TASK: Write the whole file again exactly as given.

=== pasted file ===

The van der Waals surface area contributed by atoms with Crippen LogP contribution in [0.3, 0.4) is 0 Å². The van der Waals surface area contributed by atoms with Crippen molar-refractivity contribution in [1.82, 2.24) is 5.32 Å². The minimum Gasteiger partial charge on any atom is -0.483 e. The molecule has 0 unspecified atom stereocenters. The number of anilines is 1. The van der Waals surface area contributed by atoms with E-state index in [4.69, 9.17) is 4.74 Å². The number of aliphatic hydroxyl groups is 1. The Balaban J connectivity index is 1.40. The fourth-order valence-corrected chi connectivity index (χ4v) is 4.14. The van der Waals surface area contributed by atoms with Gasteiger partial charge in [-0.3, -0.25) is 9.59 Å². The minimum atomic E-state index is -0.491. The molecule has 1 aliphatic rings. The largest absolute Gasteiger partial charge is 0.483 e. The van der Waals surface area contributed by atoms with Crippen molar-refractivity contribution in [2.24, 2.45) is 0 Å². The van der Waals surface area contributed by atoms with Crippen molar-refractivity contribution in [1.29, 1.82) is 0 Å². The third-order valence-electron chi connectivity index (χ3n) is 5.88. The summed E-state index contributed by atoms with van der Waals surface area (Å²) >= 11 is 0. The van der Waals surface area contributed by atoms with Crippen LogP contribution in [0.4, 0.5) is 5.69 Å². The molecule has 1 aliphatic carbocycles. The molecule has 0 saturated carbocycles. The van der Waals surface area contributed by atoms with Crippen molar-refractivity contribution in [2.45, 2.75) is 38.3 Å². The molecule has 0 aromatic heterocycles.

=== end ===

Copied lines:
The van der Waals surface area contributed by atoms with Crippen LogP contribution in [0.3, 0.4) is 0 Å². The van der Waals surface area contributed by atoms with Crippen molar-refractivity contribution in [1.82, 2.24) is 5.32 Å². The minimum Gasteiger partial charge on any atom is -0.483 e. The molecule has 0 unspecified atom stereocenters. The number of anilines is 1. The van der Waals surface area contributed by atoms with E-state index in [4.69, 9.17) is 4.74 Å². The number of aliphatic hydroxyl groups is 1. The Balaban J connectivity index is 1.40. The fourth-order valence-corrected chi connectivity index (χ4v) is 4.14. The van der Waals surface area contributed by atoms with Gasteiger partial charge in [-0.3, -0.25) is 9.59 Å². The minimum atomic E-state index is -0.491. The molecule has 1 aliphatic rings. The largest absolute Gasteiger partial charge is 0.483 e. The van der Waals surface area contributed by atoms with Crippen molar-refractivity contribution in [2.24, 2.45) is 0 Å². The van der Waals surface area contributed by atoms with Crippen molar-refractivity contribution in [1.29, 1.82) is 0 Å². The third-order valence-electron chi connectivity index (χ3n) is 5.88. The summed E-state index contributed by atoms with van der Waals surface area (Å²) >= 11 is 0. The van der Waals surface area contributed by atoms with Crippen LogP contribution in [0.4, 0.5) is 5.69 Å². The molecule has 1 aliphatic carbocycles. The molecule has 0 saturated carbocycles. The van der Waals surface area contributed by atoms with Crippen molar-refractivity contribution in [2.45, 2.75) is 38.3 Å². The molecule has 0 aromatic heterocycles.